Runtime: 120 mins

Classification: M

 

OUR PRIDE REVIEWS & RATINGS:

 

Harley Woods:

Pride is a film based in semi-recent history. The screenplay was written by Stephen Beresford and the film directed by Matthew Warchus.

The story revolves around the miners’ strike in Britain in 1984 and the persecution the mineworkers suffered at the hands of the Thatcher government and the police. Contrasting this is the gay rights movement in London and one gay activist group’s plan to take action and help out another disaffected group of people by raising funds for the mineworkers and their families.

The picture and the place-and-time are set instantly to recreate the Eighties and archive news footage shows us the situations going on with each of the main groups. To take us into this world we meet Joe (George MacKay), affectionately nicknamed “Bromley” after his hometown, on his twentieth birthday – which just happens to be gay pride day. Suddenly inspired to march he joins in with the gay pride activists, hoping to ‘blend in’. Instead, he gets thrust into the limelight, holding a sign for attention. He soon joins in gathering funds for the miners as established activist, Mark (Ben Schnetzer), takes up the cause. From there the LGSM (Lesbians and Gays Support the Miners) movement is born and we are thrust into the main story.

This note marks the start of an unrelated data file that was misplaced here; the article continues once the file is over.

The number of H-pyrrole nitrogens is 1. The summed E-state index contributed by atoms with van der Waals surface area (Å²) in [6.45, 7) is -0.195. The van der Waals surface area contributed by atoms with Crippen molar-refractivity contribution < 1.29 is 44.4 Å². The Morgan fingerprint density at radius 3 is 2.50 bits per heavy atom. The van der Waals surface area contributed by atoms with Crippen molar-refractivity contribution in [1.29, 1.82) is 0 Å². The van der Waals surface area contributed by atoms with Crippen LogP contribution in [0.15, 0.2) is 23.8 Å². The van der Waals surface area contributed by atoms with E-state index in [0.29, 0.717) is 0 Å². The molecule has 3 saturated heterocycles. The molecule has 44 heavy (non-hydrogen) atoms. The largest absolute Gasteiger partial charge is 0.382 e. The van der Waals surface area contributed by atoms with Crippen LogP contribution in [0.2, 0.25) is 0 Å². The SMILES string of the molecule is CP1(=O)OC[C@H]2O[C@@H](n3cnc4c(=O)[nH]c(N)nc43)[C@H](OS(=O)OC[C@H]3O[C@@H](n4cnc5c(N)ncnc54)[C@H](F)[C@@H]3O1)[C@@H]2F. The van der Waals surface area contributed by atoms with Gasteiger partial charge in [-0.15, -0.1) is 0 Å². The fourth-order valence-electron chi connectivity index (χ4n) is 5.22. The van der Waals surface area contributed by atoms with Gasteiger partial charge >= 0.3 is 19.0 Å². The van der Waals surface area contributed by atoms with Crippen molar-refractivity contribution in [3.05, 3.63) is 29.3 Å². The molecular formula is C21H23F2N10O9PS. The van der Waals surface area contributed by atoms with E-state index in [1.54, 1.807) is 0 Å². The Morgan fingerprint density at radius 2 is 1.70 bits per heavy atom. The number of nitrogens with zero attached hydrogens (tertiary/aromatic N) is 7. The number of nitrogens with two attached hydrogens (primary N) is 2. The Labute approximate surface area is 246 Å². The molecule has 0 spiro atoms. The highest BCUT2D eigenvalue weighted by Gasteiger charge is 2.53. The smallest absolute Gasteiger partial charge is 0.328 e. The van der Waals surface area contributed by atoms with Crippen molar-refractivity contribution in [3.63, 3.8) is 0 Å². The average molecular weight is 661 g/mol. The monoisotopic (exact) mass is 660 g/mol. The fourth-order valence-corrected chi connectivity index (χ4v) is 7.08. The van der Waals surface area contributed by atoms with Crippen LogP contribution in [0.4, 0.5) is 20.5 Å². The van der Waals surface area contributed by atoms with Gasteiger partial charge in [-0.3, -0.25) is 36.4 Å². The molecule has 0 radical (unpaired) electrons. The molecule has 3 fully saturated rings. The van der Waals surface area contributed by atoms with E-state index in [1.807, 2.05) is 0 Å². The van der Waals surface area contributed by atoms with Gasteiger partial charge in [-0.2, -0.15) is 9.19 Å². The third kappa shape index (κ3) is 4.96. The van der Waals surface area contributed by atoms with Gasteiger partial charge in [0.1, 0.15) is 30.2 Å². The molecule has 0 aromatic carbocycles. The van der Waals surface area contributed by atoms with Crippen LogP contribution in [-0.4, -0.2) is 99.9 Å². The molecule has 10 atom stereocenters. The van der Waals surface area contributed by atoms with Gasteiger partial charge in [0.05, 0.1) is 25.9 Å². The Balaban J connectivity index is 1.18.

On his journey, as is paralleled by the main plot, Joe finds his identity, new friendships, belonging and a cause. His awkwardness echoes the awkwardness between the two antithetical communities as they band together.

Differing opinions within each group show the difficulty of the merger and of dealing with people’s uneducated phobias, but clever humour is used to lighten the tension and resolve issues in an entertaining fashion. A witty play on the stereotypes and expected ‘ignorance’ is used to effect to make things entertaining and take things out of predictable realms.

The personal stories of some of our characters show us the effects that the mineworkers’ situation and the fight for gay rights have on those affected. These human insights give us an emotional connection and draw us further into the plot. We see the fight for survival, the AIDS epidemic – the character of Jonathan Blake was the second-diagnosed person with HIV in London, but is still living strong to this day – self-identity, coming-out and acceptance by your family and those you love.